Security guards at Dulles International Airport fail to recognize pistols hidden in carry-on luggage in almost 25 percent of the spot checks conducted by airlines, congressional sources and airline officials said yesterday.
Lawrence Peer, the Federal Aviation Administration official responsible for assessing security at Dulles, told members of the House government activities and transportation subcommittee yesterday that earlier this year he rated security at Dulles "marginal" and last year described his agency's commitment to security measures there as "mediocre."
In addition, FAA officials acknowledged that as many as 25 percent of the 9,000 identification badges issued to employes at Dulles cannot be accounted for. The identification badges allow people access to areas at the airport from which the public is restricted.
"This is an extremely dangerous situation," said Rep. Cardiss Collins (D-Ill.), the subcommittee chairman. "How in the world could they permit these weaknesses to persist?"
FAA regulations require that airlines periodically test the people screening departing passengers and baggage by trying to sneak forbidden objects, such as guns, onto their aircraft. The screeners are employes of private security firms and are not required to have any formal training for their duties, he said.
Although screeners failed about 25 percent of the security tests that were given at Dulles, congressional sources and transportation officials working at Dulles said the airlines did not report the names of the workers who failed to spot the weapons.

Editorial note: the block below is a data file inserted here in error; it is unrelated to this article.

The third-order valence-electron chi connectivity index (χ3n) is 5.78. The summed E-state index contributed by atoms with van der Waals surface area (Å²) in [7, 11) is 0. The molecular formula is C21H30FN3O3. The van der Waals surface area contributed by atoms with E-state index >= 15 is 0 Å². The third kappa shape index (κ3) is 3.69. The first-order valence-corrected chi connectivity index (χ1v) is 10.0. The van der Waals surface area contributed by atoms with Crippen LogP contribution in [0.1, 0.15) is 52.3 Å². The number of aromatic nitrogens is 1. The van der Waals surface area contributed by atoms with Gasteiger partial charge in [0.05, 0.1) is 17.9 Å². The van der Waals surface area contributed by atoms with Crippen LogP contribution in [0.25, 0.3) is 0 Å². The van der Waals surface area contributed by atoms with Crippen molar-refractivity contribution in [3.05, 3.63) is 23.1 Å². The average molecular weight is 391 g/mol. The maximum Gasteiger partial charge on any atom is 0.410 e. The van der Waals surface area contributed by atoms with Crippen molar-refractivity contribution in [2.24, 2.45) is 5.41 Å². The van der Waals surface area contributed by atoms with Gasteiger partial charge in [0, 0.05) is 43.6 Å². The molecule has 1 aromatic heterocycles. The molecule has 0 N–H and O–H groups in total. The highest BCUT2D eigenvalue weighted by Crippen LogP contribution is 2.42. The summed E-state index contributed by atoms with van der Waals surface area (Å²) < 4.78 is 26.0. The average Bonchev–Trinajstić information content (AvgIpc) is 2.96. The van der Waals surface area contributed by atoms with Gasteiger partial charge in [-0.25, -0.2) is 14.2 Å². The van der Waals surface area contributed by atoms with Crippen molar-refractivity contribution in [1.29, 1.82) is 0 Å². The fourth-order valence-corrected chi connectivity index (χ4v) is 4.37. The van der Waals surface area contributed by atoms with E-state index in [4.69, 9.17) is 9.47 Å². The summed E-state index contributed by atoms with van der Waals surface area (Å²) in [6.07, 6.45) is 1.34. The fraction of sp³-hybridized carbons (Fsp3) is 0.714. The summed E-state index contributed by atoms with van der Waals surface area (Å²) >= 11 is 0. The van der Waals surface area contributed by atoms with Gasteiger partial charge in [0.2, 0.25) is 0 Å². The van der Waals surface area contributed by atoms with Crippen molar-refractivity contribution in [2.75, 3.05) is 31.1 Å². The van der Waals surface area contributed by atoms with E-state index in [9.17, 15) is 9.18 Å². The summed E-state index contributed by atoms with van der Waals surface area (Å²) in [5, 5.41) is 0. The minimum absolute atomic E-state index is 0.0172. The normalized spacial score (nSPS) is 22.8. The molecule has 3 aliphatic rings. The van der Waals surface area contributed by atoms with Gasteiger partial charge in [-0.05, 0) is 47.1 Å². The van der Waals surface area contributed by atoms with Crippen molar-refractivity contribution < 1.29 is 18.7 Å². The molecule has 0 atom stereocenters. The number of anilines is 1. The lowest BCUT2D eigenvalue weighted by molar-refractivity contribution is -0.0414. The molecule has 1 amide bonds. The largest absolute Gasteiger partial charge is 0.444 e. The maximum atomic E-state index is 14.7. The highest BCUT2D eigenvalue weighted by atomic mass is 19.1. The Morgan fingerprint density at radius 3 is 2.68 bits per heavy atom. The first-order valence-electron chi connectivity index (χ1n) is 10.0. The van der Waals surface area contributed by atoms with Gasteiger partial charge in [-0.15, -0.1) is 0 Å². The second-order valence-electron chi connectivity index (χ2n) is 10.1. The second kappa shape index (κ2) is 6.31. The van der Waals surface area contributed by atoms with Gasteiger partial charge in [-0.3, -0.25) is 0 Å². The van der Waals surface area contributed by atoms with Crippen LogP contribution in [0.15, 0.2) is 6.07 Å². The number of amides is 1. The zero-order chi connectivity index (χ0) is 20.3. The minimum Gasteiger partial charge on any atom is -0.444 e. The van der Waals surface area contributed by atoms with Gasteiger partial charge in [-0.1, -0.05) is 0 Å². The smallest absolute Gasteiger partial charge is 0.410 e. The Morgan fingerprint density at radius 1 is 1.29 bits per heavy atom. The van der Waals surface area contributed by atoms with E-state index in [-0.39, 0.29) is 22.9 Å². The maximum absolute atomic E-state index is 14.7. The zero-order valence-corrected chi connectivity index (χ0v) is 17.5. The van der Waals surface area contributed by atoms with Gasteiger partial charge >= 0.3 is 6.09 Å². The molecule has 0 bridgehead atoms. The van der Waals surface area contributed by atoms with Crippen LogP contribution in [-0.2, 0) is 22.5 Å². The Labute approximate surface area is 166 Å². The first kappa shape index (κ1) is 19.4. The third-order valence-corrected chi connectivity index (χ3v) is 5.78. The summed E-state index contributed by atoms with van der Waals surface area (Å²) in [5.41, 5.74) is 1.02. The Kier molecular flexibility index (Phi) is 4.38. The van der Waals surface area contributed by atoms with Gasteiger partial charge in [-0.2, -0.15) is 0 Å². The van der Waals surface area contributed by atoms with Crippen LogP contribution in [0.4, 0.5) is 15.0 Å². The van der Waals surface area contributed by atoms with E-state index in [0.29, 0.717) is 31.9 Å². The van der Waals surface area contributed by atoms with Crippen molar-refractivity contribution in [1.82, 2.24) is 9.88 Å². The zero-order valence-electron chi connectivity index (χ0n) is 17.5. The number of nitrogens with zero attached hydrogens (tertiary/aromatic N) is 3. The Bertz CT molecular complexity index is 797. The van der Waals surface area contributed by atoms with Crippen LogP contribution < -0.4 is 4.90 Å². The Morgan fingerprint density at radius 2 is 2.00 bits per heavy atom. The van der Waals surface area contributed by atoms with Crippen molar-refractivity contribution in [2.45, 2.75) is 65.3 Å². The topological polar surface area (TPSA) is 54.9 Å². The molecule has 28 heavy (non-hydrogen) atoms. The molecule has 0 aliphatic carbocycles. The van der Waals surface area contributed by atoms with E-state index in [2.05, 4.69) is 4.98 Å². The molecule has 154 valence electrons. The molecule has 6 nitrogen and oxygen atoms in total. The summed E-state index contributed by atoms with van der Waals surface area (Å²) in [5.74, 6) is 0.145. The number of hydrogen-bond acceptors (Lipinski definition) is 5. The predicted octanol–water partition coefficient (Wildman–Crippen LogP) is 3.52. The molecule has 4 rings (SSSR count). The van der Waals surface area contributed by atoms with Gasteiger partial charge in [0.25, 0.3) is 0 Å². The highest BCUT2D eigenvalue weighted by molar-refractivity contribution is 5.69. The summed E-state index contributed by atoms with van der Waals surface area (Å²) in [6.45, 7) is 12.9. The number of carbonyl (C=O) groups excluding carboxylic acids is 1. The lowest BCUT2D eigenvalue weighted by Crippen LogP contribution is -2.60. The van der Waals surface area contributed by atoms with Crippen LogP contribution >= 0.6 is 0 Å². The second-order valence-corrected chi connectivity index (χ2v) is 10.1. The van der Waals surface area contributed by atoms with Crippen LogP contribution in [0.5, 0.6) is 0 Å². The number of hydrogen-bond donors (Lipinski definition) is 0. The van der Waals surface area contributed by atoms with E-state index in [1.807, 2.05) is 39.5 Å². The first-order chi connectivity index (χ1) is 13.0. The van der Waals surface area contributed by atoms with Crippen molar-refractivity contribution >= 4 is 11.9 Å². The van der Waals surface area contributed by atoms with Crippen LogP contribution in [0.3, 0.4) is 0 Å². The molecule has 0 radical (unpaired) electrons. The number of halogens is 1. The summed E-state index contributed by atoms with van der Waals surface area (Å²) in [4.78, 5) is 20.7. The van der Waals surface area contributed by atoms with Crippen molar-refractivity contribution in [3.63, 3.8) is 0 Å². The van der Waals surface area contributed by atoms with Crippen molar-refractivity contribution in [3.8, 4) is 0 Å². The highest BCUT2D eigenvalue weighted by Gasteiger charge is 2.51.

Collins said that she called the hearing on security at Dulles because as one of two airports owned and operated by the federal government -- National Airport is the other -- it should serve as a model for all airports in the country.
Testimony from FAA officials and a representative from The Wackenhut Corp., the private security firm that screens passengers at Dulles, attributed security problems to high turnover rates, poor pay and minimal training.
"There are no educational requirements, or previous training that I can see would be specific to the job," said Betty Buttolph, facilities supervisor for Wackenhut at Dulles.
She said that she requires new employes to work for three days with a more senior person before they can work without special supervision.
She acknowledged that a test provided by the FAA and administered to all new Wackenhut employes, is never graded, and that after watching the 27 slides in the test -- examples of what luggage looks like when it passes through airport X-ray machines -- workers effectively have completed their training.
Buttolph said that due primarily to low pay -- screeners start at $3.75 an hour and earn no more than $4.20 hourly -- the annual turnover rate among her staff is about 30 percent. She said that because of Dulles' location, most companies there have trouble recruiting qualified staff.
"If your people make mistakes due to overwork, or minimal supervision," said Rep. Tom Lantos (D-Calif.), "we may have a major tragedy on our hands."
FAA officials, noting that the security program was introduced to prevent hijackings, said that there has not been a hijacking or any other violent incident on an aircraft at Dulles since it opened in 1962.
"The system is a good one," said Anthony J. Broderick, associate FAA administrator for aviation standards. "It is not perfect, but no system is."
Largely in response to increased fears of terrorist attacks, the FAA has doubled the size of its security budget in the past two years, he said. "This is not a static system. When threats change we will change directions."
Dulles has grown faster than any U.S airport over the past year, jumping from 3.4 million passengers in 1984 to almost 5.1 million in 1985.
Since Peer's most recent evaluation, the FAA has moved to improve security at Dulles, officials said yesterday. A new $100,000 identification system is nearly completed and all employes there will be issued new IDs.
The police commander at Dulles, Capt. Thomas Holderness, testified that it was not uncommon for deer hunters to slip through the airport's 27 miles of fences and on to the 11,000-acre government facility.